Missouri Brings Voter ID Back from the Dead

Last week, Missouri’s House of Representatives attempted to resuscitate a failed voter ID law, approving two bills that would require voters to present valid, government-issued photo identification in order to vote. One of the bills would call for a November 2014 ballot measure to amend the state constitution to permit a voter ID requirement, and the other would implement the requirement if the measure were to pass.

People For the American Way continues to bring attention to the disproportionate impact voter ID laws have on African Americans, the elderly, low-income people, people with disabilities, and students. When the voter ID bills passed the Missouri House, Reverend Isaac McCullough of People For the American Way’s African American Ministers in Action said:

Faith leaders in my state worked hard in the months leading up to November to get our communities to the polls. It is disheartening to see that some of our Representatives yet gain want to discourage, rather than encourage, people from voting. Suppressive voter ID laws fall especially hard on people who are already marginalized, threatening to keep many Missourians from the polls in future elections. That’s not what our democracy is supposed to be about. As faith leaders, we have fought hard to protect the right to vote – and we are not about to give up that fight anytime soon.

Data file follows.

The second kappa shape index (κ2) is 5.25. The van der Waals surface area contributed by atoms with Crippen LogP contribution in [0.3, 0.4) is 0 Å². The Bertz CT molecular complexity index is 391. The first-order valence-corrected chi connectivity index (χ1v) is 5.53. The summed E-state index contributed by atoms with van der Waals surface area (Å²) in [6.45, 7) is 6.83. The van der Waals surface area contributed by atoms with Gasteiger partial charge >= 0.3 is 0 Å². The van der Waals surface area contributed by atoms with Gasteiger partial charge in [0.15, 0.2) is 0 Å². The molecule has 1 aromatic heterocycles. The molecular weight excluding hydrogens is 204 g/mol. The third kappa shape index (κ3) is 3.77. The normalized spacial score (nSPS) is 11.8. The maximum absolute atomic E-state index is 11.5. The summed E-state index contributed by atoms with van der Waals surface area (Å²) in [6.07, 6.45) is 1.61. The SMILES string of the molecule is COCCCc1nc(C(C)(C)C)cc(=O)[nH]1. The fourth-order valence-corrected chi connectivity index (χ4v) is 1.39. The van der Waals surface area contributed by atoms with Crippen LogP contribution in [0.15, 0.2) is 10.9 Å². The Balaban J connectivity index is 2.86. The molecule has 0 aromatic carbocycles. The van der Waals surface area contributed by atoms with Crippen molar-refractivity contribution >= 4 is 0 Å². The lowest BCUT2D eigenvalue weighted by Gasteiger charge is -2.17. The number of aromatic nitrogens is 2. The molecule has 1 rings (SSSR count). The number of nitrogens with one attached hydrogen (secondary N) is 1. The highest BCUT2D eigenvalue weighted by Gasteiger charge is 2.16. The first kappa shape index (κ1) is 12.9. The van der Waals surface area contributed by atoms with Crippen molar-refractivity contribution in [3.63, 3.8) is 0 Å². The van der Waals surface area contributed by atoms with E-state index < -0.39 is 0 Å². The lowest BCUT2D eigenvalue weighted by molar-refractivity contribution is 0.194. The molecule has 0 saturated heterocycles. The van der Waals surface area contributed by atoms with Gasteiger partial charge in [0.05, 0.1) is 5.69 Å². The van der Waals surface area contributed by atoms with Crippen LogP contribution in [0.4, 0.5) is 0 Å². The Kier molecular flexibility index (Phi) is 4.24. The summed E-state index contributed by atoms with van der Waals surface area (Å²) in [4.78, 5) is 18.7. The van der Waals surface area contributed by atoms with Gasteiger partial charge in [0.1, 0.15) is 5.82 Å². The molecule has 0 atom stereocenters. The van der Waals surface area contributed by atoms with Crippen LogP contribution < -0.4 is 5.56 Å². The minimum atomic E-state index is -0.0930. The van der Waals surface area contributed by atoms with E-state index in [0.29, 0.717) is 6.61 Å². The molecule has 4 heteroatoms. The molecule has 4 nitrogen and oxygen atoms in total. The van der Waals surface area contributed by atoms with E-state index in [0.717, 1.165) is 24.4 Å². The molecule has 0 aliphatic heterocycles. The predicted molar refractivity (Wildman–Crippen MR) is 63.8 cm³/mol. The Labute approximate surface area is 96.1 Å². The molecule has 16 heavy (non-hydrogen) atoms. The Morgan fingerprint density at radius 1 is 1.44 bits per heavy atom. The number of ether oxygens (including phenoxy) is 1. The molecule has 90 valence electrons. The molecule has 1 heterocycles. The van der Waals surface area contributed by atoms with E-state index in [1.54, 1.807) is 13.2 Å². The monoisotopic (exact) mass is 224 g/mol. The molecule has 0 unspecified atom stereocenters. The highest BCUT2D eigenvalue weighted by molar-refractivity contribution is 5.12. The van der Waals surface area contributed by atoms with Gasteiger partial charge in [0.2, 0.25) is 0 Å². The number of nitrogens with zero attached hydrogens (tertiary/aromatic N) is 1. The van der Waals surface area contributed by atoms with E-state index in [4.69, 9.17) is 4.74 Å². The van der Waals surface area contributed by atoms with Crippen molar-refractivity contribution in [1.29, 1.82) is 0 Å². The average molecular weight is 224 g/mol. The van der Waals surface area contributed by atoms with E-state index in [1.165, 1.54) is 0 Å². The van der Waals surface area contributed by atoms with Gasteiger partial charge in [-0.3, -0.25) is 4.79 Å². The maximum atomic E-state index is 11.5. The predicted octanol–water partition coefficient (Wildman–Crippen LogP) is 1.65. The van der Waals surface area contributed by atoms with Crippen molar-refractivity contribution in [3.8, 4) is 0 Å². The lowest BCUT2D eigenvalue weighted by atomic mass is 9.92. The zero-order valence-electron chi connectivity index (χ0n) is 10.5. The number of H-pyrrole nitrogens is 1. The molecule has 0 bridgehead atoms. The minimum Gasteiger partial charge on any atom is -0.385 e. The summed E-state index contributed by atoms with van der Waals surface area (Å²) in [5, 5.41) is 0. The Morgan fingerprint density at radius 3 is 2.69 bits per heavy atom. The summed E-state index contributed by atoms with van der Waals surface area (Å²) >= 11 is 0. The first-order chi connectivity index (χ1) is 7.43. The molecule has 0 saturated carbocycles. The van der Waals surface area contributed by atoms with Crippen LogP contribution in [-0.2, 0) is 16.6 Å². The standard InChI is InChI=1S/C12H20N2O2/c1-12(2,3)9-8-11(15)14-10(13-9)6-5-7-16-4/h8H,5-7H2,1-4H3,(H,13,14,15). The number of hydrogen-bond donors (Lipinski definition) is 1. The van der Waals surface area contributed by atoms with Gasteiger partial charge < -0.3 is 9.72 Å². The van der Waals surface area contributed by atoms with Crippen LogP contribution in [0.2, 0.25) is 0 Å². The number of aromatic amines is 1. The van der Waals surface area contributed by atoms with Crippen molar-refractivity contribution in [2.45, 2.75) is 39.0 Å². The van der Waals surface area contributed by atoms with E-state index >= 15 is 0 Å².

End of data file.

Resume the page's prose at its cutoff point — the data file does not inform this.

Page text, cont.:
The vote in Missouri comes after years of failed attempts to enact voter ID in the state. In 2006, the Republican-controlled legislature passed a voter ID bill that was later rejected by the state Supreme Court as “a heavy and substantial burden on Missourian’s free exercise of the right of suffrage.” The legislature passed a similar bill in 2011, but Governor Jay Nixon vetoed it. Last year, the legislature voted to put voter ID on the November ballot. However, a judge struck the measure down, calling it “insufficient and unfair.”

The editorial board of the St. Louis Dispatch takes aim at the most recent effort by Republicans attempting to solve a nonexistent problem by disenfranchising thousands by resurrecting these bills:

For a party that likes to drape itself in the flag, Missouri Republicans seem bound and determined to undermine the most basic right in a democracy. The GOP can’t win a national election the fair way, or many statewide elections either. So they figure to steal them instead.

In 2008 Missouri’s top elections official at the time, Secretary of State Robin Carnahan, estimated that 240,000 people in the state did not have the type of photo ID that this legislation requires.

PFAW